SENT VIA EMAIL February 12, 2013
Ms. Helen Hankins
State Director, Colorado Bureau of Land Management
2850 Youngfield Street
Lakewood, Colorado 80215-7093
Dear Ms. Hankins,
The Coalition of National Park Service Retirees is writing to applaud your decision to remove parcels of BLM lands from the February 14, oil and gas lease sales for parcels adjacent to Mesa Verde National Park. We consider this a good first step towards protecting this iconic national park and critical landscapes around it from drilling. Now we ask you to permanently protect the great scenic values and resources of the national parks in Colorado by taking all appropriate steps to ensure that oil and gas development is done in ways that will not harm park resources or denigrate the experiences of the millions of visitors who travel from around the nation and world to visit the national parks of Colorado.
The Coalition of National Park Service Retirees asks that you lead achievement of the following steps in order to bring a more appropriate balance to our collective public lands.
- 1) Implement the Interior Department’s oil and gas leasing reforms. Colorado BLM should consult with the National Park Service as early as possible when considering the issuance of leases that could impact the state’s national parks, park visitors, and the substantial economic benefits derived from these pristine places.
- 2) Immediately defer the parcels near Dinosaur National Monument that are proposed for Colorado BLM’s May 2013 oil and gas lease sale. Oil and gas leasing adjacent to Dinosaur National Monument’s visitor center is inappropriate and if permitted would degrade both the visitor experience and the irreplaceable paleontological values there. Colorado BLM should work in consultation with the National Park Service to thoroughly address these significant concerns before leasing.
- 3) Defer all oil and gas leasing near Mesa Verde National Park until the Tres Rios Resource Management Plan is complete. The current Tres Rios Resource Management Plan is from 1985, and is clearly and completely inadequate as a guide to protecting tourism and recreational values near the park.
- 4) Form a technical workgroup, as provided for in a June 2011 air quality memorandum of understanding between BLM, NPS and other federal agencies, to facilitate communication, share expertise and address current and future air quality impacts from oil and gas development on Mesa Verde National Park. As you know, Southwestern Colorado has struggled with air pollution issues and air quality at Mesa Verde is already compromised. Along with so many citizens of Colorado, we strongly believe that any oil and gas development must be done responsibly and only in a fashion that protects the air quality and view shed of Mesa Verde National Park.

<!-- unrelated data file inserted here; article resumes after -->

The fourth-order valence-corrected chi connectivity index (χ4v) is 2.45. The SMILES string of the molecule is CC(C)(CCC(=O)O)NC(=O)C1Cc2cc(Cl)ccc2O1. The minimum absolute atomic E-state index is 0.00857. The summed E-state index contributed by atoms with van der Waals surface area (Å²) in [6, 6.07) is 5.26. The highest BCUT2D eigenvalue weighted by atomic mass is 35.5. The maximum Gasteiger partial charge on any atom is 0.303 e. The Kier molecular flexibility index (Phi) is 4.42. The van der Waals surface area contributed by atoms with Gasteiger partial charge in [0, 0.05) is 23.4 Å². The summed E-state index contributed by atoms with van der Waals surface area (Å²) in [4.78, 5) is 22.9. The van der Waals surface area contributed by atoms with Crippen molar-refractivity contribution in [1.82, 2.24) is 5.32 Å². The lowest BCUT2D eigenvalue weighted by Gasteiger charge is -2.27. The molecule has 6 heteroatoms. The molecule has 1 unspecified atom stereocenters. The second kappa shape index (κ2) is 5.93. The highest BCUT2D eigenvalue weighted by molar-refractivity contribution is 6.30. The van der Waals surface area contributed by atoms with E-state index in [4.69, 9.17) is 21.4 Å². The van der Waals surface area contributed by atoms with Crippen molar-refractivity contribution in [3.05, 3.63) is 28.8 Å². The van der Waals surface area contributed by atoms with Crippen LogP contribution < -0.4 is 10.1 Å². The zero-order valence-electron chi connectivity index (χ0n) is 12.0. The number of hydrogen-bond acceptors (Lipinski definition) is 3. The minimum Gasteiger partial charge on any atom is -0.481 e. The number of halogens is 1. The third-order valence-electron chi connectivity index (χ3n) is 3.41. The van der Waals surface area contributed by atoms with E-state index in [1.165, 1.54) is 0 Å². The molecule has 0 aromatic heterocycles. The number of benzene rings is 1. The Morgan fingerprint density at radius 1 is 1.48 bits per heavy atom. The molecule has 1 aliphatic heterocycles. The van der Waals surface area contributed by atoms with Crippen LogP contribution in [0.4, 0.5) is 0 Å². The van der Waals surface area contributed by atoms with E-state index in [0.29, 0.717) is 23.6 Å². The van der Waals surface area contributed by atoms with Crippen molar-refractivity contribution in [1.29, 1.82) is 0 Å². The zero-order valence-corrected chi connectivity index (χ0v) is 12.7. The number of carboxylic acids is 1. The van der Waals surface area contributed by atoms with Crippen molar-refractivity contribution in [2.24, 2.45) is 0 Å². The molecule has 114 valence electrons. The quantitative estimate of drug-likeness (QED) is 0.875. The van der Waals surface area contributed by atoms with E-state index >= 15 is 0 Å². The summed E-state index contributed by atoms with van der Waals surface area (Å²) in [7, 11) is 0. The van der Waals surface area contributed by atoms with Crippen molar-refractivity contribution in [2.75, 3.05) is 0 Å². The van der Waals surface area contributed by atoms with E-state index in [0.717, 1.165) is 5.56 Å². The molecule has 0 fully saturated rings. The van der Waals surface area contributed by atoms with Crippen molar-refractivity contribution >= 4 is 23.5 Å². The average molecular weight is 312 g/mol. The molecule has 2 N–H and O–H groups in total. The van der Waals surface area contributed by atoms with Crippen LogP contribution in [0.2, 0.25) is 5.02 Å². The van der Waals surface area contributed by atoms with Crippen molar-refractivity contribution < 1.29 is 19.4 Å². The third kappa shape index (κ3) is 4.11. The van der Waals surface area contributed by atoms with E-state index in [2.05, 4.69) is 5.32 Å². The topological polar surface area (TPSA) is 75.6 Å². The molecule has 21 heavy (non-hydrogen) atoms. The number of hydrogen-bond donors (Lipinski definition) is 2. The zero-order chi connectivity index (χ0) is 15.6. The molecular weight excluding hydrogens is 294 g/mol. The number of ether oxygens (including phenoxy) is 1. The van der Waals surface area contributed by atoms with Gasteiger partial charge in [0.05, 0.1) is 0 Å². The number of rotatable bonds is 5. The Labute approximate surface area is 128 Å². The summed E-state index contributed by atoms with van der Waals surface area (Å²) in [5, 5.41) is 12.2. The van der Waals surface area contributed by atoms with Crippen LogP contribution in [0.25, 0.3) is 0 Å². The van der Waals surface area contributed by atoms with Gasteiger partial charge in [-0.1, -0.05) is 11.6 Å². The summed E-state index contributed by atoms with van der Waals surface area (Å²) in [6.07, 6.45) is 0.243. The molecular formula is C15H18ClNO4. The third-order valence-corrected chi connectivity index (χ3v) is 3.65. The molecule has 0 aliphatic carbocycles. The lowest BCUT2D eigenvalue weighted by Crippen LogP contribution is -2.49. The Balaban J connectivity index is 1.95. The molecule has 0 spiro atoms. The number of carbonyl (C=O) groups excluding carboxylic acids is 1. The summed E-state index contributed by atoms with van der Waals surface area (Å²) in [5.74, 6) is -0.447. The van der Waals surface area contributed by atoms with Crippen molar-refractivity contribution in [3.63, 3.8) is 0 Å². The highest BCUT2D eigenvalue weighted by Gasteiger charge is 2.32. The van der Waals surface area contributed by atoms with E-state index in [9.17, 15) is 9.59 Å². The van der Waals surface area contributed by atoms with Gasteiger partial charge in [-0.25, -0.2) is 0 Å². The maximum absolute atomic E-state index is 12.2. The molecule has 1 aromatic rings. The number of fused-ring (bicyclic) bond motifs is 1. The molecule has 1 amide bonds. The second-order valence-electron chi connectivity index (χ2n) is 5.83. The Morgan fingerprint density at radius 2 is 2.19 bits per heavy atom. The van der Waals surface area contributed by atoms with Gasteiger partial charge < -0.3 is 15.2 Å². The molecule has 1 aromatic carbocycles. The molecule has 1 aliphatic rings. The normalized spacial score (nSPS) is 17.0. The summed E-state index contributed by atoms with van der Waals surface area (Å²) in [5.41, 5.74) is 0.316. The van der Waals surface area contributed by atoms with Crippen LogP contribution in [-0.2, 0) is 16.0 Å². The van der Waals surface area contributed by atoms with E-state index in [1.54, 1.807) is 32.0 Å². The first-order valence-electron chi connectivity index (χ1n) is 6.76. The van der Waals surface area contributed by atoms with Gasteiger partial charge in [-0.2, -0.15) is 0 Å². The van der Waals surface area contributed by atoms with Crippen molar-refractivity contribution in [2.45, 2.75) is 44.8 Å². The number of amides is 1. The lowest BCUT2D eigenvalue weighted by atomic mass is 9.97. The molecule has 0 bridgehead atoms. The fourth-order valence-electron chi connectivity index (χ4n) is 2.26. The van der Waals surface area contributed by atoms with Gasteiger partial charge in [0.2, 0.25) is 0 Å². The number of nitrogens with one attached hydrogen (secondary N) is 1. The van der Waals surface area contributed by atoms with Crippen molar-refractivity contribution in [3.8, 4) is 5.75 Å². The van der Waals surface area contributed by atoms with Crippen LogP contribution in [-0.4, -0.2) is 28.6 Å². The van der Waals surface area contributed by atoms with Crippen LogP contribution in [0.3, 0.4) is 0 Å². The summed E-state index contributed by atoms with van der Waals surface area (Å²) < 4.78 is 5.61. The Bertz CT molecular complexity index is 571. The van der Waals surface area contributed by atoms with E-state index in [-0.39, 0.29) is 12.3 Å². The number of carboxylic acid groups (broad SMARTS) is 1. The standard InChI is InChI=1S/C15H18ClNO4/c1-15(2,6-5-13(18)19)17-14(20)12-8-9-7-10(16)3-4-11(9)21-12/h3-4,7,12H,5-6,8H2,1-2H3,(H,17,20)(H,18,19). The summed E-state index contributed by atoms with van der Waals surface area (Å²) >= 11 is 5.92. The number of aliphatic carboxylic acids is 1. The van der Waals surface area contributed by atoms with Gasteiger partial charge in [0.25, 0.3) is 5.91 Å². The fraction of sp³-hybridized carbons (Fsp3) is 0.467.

- 5) Include and develop a Master Leasing Plan (MLP) for the “Dinosaur lowlands” landscape surrounding Dinosaur National Monument in the White River Oil and Gas Resource Management Plan Amendment. The MLP should be developed in consultation with the NPS and other stakeholders and fully evaluate and resolve the long-standing conflicts between oil and gas activity and the landscape surrounding Dinosaur.
Again, we appreciate the positive actions that you have recently taken, and welcome your consideration of our suggestions. We look forward to continuing our attention and engagement as the BLM continues planning for oil and gas leasing throughout Colorado.
Chair, Executive Council
Coalition of National Park Service Retirees
The more than 860 members of the Coalition of National Park Service Retirees are all former employees of the National Park Service with a combined 26,000 years of stewardship of America’s most precious natural and cultural resources. In their personal lives, CNPSR members reflect the broad spectrum of skills and expertise that distinguished their National Park Service careers. CNPSR members now strive to apply their credibility and integrity as they speak out for national park solutions that uphold law and apply sound science. The Coalition counts among its members: former national park deputy directors, regional directors, superintendents, rangers and other career professionals who devoted an average of nearly 30 years each to protecting and interpreting America’s national parks on behalf of the public.